The magic of the moment hit Haywood with the band's first selection. "It took me back in time when we started to play 'Hang On Sloopy,'" commented Haywood on Facebook.  (Scarborough and Haywood left)

Drummer Mike Warren (LEFT)  saw the performance as a wonderful experience. "It was miraculous to see Van and Steve and to play on stage with them for the first time since 1969," said Warren, a writer and passionate politophile.

"The greatest achievement of mankind is the music we make," Warren commented. "And, I was lucky enough to be a part of it," he added.

"Van, Michael and I had great time playing for you guys but we were really rusty and had not met up until Saturday," commented Dukes of York guitarist Steve Scarborough. Scarborough, a design engineer for Confluence Watersports, thanked Edward Tanner and the Cruis-O-Matics for helping them through a few tunes for old times sake.

The Ancestors

Tom Patterson, Blair Tanner, Edward Tanner

The Ancestors

Allen Tindol, Tom Patterson, Blair Tanner

The Ancestors, highly talented members of the Dublin's vaunted Dixie Irish Marching Band, were formed in the summer of 1965 by Green Acres neighbors Tom Patterson, Edward Tanner and Blair Tanner, who were joined in 1966 by Allen Tindol. Allen, now a physician and professor at Emory University's Winship Cancer Institute, left the band and was replaced by singing bassist Johnny Fountain.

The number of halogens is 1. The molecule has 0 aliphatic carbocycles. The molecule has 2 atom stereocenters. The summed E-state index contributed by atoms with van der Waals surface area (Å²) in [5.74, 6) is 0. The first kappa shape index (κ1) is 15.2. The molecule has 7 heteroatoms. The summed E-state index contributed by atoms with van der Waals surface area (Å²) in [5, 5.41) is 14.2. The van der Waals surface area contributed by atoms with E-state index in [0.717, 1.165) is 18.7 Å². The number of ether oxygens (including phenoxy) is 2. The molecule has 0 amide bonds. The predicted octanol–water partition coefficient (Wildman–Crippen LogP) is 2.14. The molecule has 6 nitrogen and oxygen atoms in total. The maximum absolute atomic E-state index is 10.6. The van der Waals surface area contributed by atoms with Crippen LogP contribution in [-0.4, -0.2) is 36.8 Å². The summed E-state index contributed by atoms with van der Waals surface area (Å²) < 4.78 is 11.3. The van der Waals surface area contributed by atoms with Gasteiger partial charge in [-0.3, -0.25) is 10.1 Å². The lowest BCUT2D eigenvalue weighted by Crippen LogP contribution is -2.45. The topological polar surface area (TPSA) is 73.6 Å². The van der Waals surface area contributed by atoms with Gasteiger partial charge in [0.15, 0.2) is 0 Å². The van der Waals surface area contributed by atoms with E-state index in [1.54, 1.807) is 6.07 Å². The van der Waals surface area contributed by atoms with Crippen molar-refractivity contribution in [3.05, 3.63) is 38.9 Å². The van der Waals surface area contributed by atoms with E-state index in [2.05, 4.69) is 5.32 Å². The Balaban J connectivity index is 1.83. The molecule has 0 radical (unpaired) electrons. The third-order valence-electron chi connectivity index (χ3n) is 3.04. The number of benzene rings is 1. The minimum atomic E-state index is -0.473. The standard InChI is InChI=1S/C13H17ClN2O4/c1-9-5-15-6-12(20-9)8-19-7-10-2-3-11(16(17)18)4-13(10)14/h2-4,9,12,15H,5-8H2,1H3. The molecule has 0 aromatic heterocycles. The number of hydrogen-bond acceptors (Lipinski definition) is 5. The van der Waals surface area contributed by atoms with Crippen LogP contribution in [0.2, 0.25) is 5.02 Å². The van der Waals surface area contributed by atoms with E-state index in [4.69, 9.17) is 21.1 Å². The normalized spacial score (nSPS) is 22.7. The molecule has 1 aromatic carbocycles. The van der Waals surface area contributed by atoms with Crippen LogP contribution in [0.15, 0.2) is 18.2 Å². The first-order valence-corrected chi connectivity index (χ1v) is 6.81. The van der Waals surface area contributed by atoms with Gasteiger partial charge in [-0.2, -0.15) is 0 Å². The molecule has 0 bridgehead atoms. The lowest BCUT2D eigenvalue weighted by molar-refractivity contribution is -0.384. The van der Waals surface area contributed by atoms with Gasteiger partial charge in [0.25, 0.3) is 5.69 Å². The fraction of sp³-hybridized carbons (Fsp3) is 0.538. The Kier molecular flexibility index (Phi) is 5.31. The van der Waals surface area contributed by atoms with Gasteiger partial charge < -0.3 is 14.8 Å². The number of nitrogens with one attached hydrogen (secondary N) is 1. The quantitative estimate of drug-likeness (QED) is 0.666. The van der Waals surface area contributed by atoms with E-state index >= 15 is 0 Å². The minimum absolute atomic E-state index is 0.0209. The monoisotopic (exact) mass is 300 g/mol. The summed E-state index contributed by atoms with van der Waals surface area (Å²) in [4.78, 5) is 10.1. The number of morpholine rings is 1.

Lewis Smith, a talented church organist, joined the band who brought an all new facet to the band's performances.

The Ancestors added a new keyboardist, Mike Harrell, a fanatic fan of the group Steppenwolf. Allen, a former Dublin physician rejoined the band for a third time, from 1969 until its demise in 1970, as a featured vocalist, along with Johnny Fountain's cousin, Bobby Fountain. The band played songs by Spirit, Blood, Sweat, and Tears, Three Dog Night, The Hollies, Wilson Pickett, The Beatles, and Rolling Stones during this final era.


Edward Tanner

Tom Patterson

Allen Tindol

Blair Tanner

Edward Tanner, an Atlanta attorney, is still performing today with his group, Cruis-O-Matic, which he formed in the summer of 1977. Edward's brother, Blair Tanner, joined Cruis-O-Matic on keyboards for the evening.

The finale of the evening's festivities came when the Tanners, joined with Tom Patterson and Allen Tindol in the first local performance of the Ancestors since their last main one in 1970. Before their performance, Tom Patterson said, "We got together this afternoon in a house just like they used too back in the Sixties."

"The guys loved it," said Edward Tanner, who was deeply touched by how nice the crowd was to the band.

"I always just wanted to have fun," said Tanner in commenting about his music and how much fun it was to return to Dublin to play for some of his classmates.

To Blair Tanner, a physical therapist, the evening was "priceless." "It was an even greater day than I expected." Tanner commented about playing in the same band as he played in at the 1967 DHS Coronation dance.

"This probably ranks right up there with one of the best nights of my life! The guys were amazing and we love them for bringing back us to our best times," commented event organizer Peggy Hood Pridgen.

"Legendary is the only word, I can think of," commented Beth Bussell Robinson of the DHS Class of 1971.

After the show as he was driving back to his North Carolina home, Tom Patterson, an accomplished drummer turned accomplished journalist and curator, reflected back on the evening. "We followed each other pretty well and I was pleasantly surprised at how well it went, especially since I hadn't played a drum set in over ten years," Patterson concluded.